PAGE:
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Publication numberUS7130512 B2
Publication typeGrant
Application numberUS 11/073,278
Publication dateOct 31, 2006
Filing dateMar 4, 2005
Priority dateMar 4, 2005
Fee statusPaid
Also published asEP1864163A2, EP1864163A4, EP1864163B1, US20060198588, WO2006096333A2, WO2006096333A3
Publication number073278, 11073278, US 7130512 B2, US 7130512B2, US-B2-7130512, US7130512 B2, US7130512B2
InventorsDmitri Vladislavovich Kuksenkov, Shenping Li, Alranzo Boh Ruffin
Original AssigneeCorning Incorporated
Export CitationBiBTeX, EndNote, RefMan
External Links: USPTO, USPTO Assignment, Espacenet
Supercontinuum emitting device
US 7130512 B2
Abstract
A supercontinuum light emitting device comprises an effectively CW light source producing light of wavelength λ1 within a specified bandwidth and a nonlinear fiber optically coupled to the light source. The nonlinear fiber has a plurality of fiber segments with different zero dispersion wavelengths λoi, where each successive fiber segment has zero dispersion wavelength λoi which is larger than the zero dispersion wavelength of the preceding fiber and the zero dispersion wavelength of the first fiber segment is within 20 nm of λ1.
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Claims(15)
1. A supercontinuum light emitting device comprising:
(i) an effectively CW light source capable of producing light of wavelength λ1 situated within its output spectrum; and
(ii) a nonlinear fiber optically coupled to said light source; said nonlinear fiber having a plurality of fiber segments with different zero dispersion wavelengths λoi, where
successive fiber segments have zero dispersion wavelength λoi which is longer than the zero dispersion wavelength of their preceding fiber segment, and
the zero dispersion wavelength of the first fiber segment is within 20 nm of λ1.
2. The supercontinuum light emitting device according to claim 1 wherein λ1 is either the peak wavelength or the center wavelength of the output spectrum of the effectively CW light source.
3. A supercontinuum light emitting device according to claim 1 wherein,
the zero dispersion wavelengths λoi of the successive fiber segments is situated within 10 nm of the wavelength band bound by the peak and central wavelengths of light provided by output from the preceding fiber segment.
4. The supercontinuum light emitting device according to claim 3, wherein the zero dispersion wavelength of the first fiber segment is within 10 nm of λ1.
5. The supercontinuum light emitting device according to claim 3 wherein λ1 is either the peak wavelength or the center wavelength of the output spectrum of the effectively CW light source.
6. A wavelength-division multiplexed passive optical network comprising the supercontinuum light emitting device of claim 3.
7. An optical system including the supercontinuum light emitting device according to claim 1 and further including other optical components.
8. A wavelength-division multiplexed passive optical network comprising the supercontinuum light emitting device of claim 1.
9. An imaging system comprising:
(i) a supercontinuum light emitting device of claim 1;
(ii) an imaging component optically coupled to said light source, the imaging component (a) focusing the light provided by the supercontinuum light source, and (b) producing a series of focal planes, corresponding to different light wavelengths;
(iii) a reflector located behind said optical component;
(iv) and a partially reflective beam splitter situated between said reflector, and said imaging component, inside said series of focal planes, the reflector reflecting the light received from the beam splitter;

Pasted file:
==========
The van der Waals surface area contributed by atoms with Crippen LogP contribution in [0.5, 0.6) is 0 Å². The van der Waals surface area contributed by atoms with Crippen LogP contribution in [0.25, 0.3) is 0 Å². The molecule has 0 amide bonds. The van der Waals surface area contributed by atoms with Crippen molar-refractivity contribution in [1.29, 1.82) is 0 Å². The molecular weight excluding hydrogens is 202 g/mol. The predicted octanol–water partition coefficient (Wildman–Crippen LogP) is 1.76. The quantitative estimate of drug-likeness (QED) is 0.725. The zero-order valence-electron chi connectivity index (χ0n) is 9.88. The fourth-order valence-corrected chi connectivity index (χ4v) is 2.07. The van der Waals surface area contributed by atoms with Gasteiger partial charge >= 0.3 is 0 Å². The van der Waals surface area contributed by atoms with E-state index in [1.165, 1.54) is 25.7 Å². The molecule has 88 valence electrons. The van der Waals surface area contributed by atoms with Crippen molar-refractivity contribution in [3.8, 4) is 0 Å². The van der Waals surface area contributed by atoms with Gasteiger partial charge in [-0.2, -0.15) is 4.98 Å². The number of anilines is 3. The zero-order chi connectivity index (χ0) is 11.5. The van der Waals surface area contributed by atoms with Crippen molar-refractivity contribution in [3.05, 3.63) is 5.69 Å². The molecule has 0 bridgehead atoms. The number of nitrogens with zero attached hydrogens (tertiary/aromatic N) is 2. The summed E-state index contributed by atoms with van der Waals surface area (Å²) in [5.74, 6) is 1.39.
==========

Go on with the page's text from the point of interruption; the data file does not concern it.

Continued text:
(v) a diffractive grating receiving the light reflected by the reflector and spatially separating the light according to different wavelengths;
(vi) spatial light detector receiving the light that has been spatially separated according to wavelengths,
so that light intensity associated with different wavelengths is detected at different locations of the detector.
10. A supercontinuum light emitting device comprising:
(i) an effectively CW light source producing light of wavelength λ1 situated within its output spectrum; and
(ii) a nonlinear fiber optically coupled to said effectively CW light source; said nonlinear fiber having a continually varying dispersion, and having its zero dispersion wavelength λo which is continuously increasing,
wherein the zero dispersion wavelength λo at any one point within this fiber is within 10 nm of the wavelength band bound by the peak and central wavelengths of light propagating through this point,
and the zero dispersion wavelength of at the end of the fiber closest to the effectively CW light source is within 20 nm of λ1.
11. A method for generating supercontinuum light, the method comprising:
(I) generating an effectively CW light of wavelength λ1 situated within a specified spectral bandwidth; and
(II) optically coupling said light to a nonlinear fiber, wherein said nonlinear fiber either
(i) has a plurality of fiber segments with different zero dispersion wavelengths λoi, where each successive fiber segment has zero dispersion wavelength λoi which is longer than the zero dispersion wavelength of the preceding fiber segment the zero dispersion wavelength of the first fiber segment is within 20 nm of λ1; or
(ii) has a continually varying dispersion, and zero dispersion wavelength λo which is continuously increasing, wherein the zero dispersion wavelength λo at any one point within this fiber is within 10 nm of the wavelength band bound by the peak and central wavelengths of light propagating through this point, and the zero dispersion wavelength of the nonlinear fiber, near the input end, is within 20 nm of λ1.
12. The method for generating supercontinuum according to claim 11 wherein
said effectively CW light has enough power to (a) generate spectral broadening through 4-wave mixing within the nonlinear fiber; and (b) exceed the stimulated Raman scattering threshold of the nonlinear fiber.